“’Nothing should be dictated!’ An idiotic remark to a future king, but I was thinking of Lucinda.”
Ella Enchanted is basically the reason I started this project. I think I had role model characters for girls on the mind – The Hunger Games and the emergence of Katniss Everdeen as a pop culture icon prompted some renewed conversation among myself and friends, many of whom also read about Ella years ago.
I put off picking up Ella Enchanted for a long time because I was afraid it wouldn’t live up to my expectations – maybe I romanticized the whimsical world of Frell, and Ella wasn’t the kick-ass heroine I remembered. But fear not! She totally is.
As a baby Ella is presented with the “gift” of obedience, meaning she is forced to follow any command, no matter how dangerous or impossible. For most of her life, sheltered by the protection and love of her mother and cook/fairy godmother, this amounts to mainly frustrations and inconveniences rather than anything of significant consequence. But after her mother’s death, she is sent away to finishing school with her stepsisters-to-be, one of whom figures out the basics of her curse and turns her life into a living hell.
If some of those details sound a little familiar, it’s because why yes this is a re-telling of Cinderella, a fact I did not grasp as a child until well into the book. Of course there are some obvious additions/subtractions/tweaks to the story, which make both the tale and the character much more engaging.
For one thing Ella’s not trapped in her mansion scrubbing the floors (at least not the whole time) so the reader gets introduced to all of Kyrria, full of ogres, giants, gnomes, elves, each with their own traits, rituals and even languages. The fully developed settings make Ella by extension feel so much more real. Don’t get me wrong, Gus Gus was cute, but some ribbon-threading birds and button-stealing mice pale in comparison to the universe Ella inhabits.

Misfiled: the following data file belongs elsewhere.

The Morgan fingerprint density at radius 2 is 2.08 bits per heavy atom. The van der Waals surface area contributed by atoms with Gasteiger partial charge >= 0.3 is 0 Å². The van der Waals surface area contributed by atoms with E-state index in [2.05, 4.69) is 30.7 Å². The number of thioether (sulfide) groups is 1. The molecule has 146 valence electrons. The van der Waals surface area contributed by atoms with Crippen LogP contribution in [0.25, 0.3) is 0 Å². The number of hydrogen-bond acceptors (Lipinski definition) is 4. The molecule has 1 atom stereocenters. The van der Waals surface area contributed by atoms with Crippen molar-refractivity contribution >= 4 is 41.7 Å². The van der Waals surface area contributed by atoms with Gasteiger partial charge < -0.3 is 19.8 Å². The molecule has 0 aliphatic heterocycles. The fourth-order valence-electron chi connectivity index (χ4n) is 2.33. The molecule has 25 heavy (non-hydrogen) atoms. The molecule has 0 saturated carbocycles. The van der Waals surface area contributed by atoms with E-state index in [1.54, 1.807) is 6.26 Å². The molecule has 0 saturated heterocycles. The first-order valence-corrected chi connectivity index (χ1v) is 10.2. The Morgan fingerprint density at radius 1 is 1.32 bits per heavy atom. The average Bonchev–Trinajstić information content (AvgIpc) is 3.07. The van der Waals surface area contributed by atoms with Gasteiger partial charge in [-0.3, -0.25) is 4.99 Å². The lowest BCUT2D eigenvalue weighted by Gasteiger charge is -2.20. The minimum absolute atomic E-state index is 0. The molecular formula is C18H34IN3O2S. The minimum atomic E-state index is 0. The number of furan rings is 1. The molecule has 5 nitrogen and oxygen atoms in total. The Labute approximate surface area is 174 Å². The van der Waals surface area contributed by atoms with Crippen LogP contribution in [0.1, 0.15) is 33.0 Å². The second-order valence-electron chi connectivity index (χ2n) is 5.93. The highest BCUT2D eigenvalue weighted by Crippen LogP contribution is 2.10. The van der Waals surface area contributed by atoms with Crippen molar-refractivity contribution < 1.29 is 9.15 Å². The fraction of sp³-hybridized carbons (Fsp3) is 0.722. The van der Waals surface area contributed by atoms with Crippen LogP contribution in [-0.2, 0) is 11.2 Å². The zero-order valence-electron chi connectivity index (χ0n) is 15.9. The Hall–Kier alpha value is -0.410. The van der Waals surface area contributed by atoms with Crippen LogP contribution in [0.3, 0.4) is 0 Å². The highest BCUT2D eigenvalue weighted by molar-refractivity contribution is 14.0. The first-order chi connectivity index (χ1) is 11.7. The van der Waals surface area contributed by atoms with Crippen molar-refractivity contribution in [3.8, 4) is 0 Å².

Like many fairy tales, including the original Cinderella, the story largely takes place after Ella’s mother has died – but not entirely. The reader gets to know Eleanor, Ella’s mother, in the opening pages. We witness Ella’s grief when she gets sick, and ultimately dies. And we understand the influence Ella’s mother had in her life – she’s not just a nameless, faceless figure that was always out of the picture.
Similarly, while Ella may (spoiler alert!) end up marrying a Prince (Prince Charmont, to be exact, and yes he is a charmer) she marries him despite his princely status, not because of it. She falls for the actual guy – the freckle-faced, banister-sliding, ogre-fighting guy. They fall in love long before the midnight ball, but she realizes they can’t be wed so long as she’s cursed, for the sake of both Char and the kingdom of Kyrria. So in an odd twist on the original tale, Char tells a disguised Ella while sharing a dance that he has no intentions of marrying – his heart having already been broken – while she wholeheartedly agrees, as she didn’t attend the ball to secure a husband.
Of course, what kind of fairy tale would it be if they didn’t live happily ever after? But in this case it’s no prince who rushes in to rescue the damsel in distress. Ella’s got to break the curse herself, and in the mean time she turns down Char’s love to protect him, making her the ultimate hero of the story even if he doesn’t realize he’s being saved until after the danger is passed. Ignoring that they marry when Ella is only 16 (it’s still a middle-ages-era-fantasy-story people), this is a fairy tale I can fully get behind.